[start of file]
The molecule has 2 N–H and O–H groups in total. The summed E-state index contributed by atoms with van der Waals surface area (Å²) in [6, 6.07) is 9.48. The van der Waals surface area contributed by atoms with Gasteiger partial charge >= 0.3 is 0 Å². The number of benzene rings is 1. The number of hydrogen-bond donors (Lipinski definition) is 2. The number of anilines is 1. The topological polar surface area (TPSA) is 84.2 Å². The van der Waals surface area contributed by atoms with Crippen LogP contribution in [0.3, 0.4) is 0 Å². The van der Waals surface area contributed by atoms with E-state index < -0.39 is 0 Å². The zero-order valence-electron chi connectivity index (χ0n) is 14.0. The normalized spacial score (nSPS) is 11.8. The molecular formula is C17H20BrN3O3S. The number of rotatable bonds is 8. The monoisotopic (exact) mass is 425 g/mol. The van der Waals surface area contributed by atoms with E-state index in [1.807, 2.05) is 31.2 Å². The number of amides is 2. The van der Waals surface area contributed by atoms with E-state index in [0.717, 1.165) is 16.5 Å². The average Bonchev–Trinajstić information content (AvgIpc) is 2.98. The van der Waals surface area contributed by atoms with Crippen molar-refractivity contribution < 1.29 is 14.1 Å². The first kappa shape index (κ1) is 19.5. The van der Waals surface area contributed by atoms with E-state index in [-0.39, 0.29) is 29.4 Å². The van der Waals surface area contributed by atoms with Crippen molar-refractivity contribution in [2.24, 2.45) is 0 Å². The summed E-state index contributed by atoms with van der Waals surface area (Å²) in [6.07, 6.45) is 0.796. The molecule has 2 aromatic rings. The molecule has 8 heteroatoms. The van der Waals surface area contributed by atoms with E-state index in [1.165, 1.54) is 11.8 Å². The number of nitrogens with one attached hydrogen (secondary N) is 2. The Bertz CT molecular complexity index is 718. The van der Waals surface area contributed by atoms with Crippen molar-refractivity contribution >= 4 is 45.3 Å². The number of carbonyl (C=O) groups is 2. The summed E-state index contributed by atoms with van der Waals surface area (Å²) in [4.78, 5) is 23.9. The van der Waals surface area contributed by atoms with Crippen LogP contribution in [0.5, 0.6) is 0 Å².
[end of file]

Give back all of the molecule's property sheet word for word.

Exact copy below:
The molecule has 2 N–H and O–H groups in total. The summed E-state index contributed by atoms with van der Waals surface area (Å²) in [6, 6.07) is 9.48. The van der Waals surface area contributed by atoms with Gasteiger partial charge >= 0.3 is 0 Å². The number of benzene rings is 1. The number of hydrogen-bond donors (Lipinski definition) is 2. The number of anilines is 1. The topological polar surface area (TPSA) is 84.2 Å². The van der Waals surface area contributed by atoms with Crippen LogP contribution in [0.3, 0.4) is 0 Å². The van der Waals surface area contributed by atoms with E-state index < -0.39 is 0 Å². The zero-order valence-electron chi connectivity index (χ0n) is 14.0. The normalized spacial score (nSPS) is 11.8. The molecular formula is C17H20BrN3O3S. The number of rotatable bonds is 8. The monoisotopic (exact) mass is 425 g/mol. The van der Waals surface area contributed by atoms with E-state index in [1.807, 2.05) is 31.2 Å². The number of amides is 2. The van der Waals surface area contributed by atoms with E-state index in [0.717, 1.165) is 16.5 Å². The average Bonchev–Trinajstić information content (AvgIpc) is 2.98. The van der Waals surface area contributed by atoms with Crippen molar-refractivity contribution < 1.29 is 14.1 Å². The first kappa shape index (κ1) is 19.5. The van der Waals surface area contributed by atoms with E-state index in [-0.39, 0.29) is 29.4 Å². The van der Waals surface area contributed by atoms with Crippen molar-refractivity contribution in [2.24, 2.45) is 0 Å². The summed E-state index contributed by atoms with van der Waals surface area (Å²) in [6.07, 6.45) is 0.796. The molecule has 2 aromatic rings. The molecule has 8 heteroatoms. The van der Waals surface area contributed by atoms with E-state index in [1.165, 1.54) is 11.8 Å². The number of nitrogens with one attached hydrogen (secondary N) is 2. The Bertz CT molecular complexity index is 718. The van der Waals surface area contributed by atoms with Crippen molar-refractivity contribution >= 4 is 45.3 Å². The number of carbonyl (C=O) groups is 2. The summed E-state index contributed by atoms with van der Waals surface area (Å²) in [4.78, 5) is 23.9. The van der Waals surface area contributed by atoms with Crippen LogP contribution in [0.5, 0.6) is 0 Å².